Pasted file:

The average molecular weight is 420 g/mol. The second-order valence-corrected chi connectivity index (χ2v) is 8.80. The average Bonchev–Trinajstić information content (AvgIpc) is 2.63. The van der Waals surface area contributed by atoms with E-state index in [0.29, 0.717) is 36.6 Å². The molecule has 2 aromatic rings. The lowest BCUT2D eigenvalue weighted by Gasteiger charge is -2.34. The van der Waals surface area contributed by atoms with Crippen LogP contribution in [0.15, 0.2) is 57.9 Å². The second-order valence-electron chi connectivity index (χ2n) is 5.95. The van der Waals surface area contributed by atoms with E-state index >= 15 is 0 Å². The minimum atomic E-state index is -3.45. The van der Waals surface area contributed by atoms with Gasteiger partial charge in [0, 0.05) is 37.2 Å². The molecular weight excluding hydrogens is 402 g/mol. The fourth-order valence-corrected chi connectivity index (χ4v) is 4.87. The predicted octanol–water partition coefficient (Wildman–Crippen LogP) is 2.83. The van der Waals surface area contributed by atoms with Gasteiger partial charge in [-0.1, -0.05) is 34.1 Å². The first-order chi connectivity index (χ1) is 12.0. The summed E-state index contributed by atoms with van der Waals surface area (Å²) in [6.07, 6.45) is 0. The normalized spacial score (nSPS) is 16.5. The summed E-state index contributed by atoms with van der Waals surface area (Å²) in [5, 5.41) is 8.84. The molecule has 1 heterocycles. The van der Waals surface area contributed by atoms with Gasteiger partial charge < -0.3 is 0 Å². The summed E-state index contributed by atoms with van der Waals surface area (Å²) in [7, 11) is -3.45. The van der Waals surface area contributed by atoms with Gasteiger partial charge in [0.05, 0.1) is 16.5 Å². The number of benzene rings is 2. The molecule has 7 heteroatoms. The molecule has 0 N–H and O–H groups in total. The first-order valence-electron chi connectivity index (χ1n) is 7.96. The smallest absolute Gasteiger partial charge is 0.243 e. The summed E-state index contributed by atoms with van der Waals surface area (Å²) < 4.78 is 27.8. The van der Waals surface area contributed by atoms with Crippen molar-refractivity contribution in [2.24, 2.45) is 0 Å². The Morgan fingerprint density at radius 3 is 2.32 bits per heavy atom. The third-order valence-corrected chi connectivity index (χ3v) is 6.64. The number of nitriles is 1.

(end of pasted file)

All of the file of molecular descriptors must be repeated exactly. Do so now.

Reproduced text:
The average molecular weight is 420 g/mol. The second-order valence-corrected chi connectivity index (χ2v) is 8.80. The average Bonchev–Trinajstić information content (AvgIpc) is 2.63. The van der Waals surface area contributed by atoms with E-state index in [0.29, 0.717) is 36.6 Å². The molecule has 2 aromatic rings. The lowest BCUT2D eigenvalue weighted by Gasteiger charge is -2.34. The van der Waals surface area contributed by atoms with Crippen LogP contribution in [0.15, 0.2) is 57.9 Å². The second-order valence-electron chi connectivity index (χ2n) is 5.95. The van der Waals surface area contributed by atoms with E-state index >= 15 is 0 Å². The minimum atomic E-state index is -3.45. The van der Waals surface area contributed by atoms with Gasteiger partial charge in [0, 0.05) is 37.2 Å². The molecular weight excluding hydrogens is 402 g/mol. The fourth-order valence-corrected chi connectivity index (χ4v) is 4.87. The predicted octanol–water partition coefficient (Wildman–Crippen LogP) is 2.83. The van der Waals surface area contributed by atoms with Gasteiger partial charge in [-0.1, -0.05) is 34.1 Å². The first-order chi connectivity index (χ1) is 12.0. The summed E-state index contributed by atoms with van der Waals surface area (Å²) in [6.07, 6.45) is 0. The normalized spacial score (nSPS) is 16.5. The summed E-state index contributed by atoms with van der Waals surface area (Å²) in [5, 5.41) is 8.84. The molecule has 1 heterocycles. The van der Waals surface area contributed by atoms with Gasteiger partial charge < -0.3 is 0 Å². The summed E-state index contributed by atoms with van der Waals surface area (Å²) in [7, 11) is -3.45. The van der Waals surface area contributed by atoms with Gasteiger partial charge in [0.05, 0.1) is 16.5 Å². The number of benzene rings is 2. The molecule has 7 heteroatoms. The molecule has 0 N–H and O–H groups in total. The first-order valence-electron chi connectivity index (χ1n) is 7.96. The smallest absolute Gasteiger partial charge is 0.243 e. The summed E-state index contributed by atoms with van der Waals surface area (Å²) < 4.78 is 27.8. The van der Waals surface area contributed by atoms with Crippen molar-refractivity contribution in [2.24, 2.45) is 0 Å². The Morgan fingerprint density at radius 3 is 2.32 bits per heavy atom. The third-order valence-corrected chi connectivity index (χ3v) is 6.64. The number of nitriles is 1.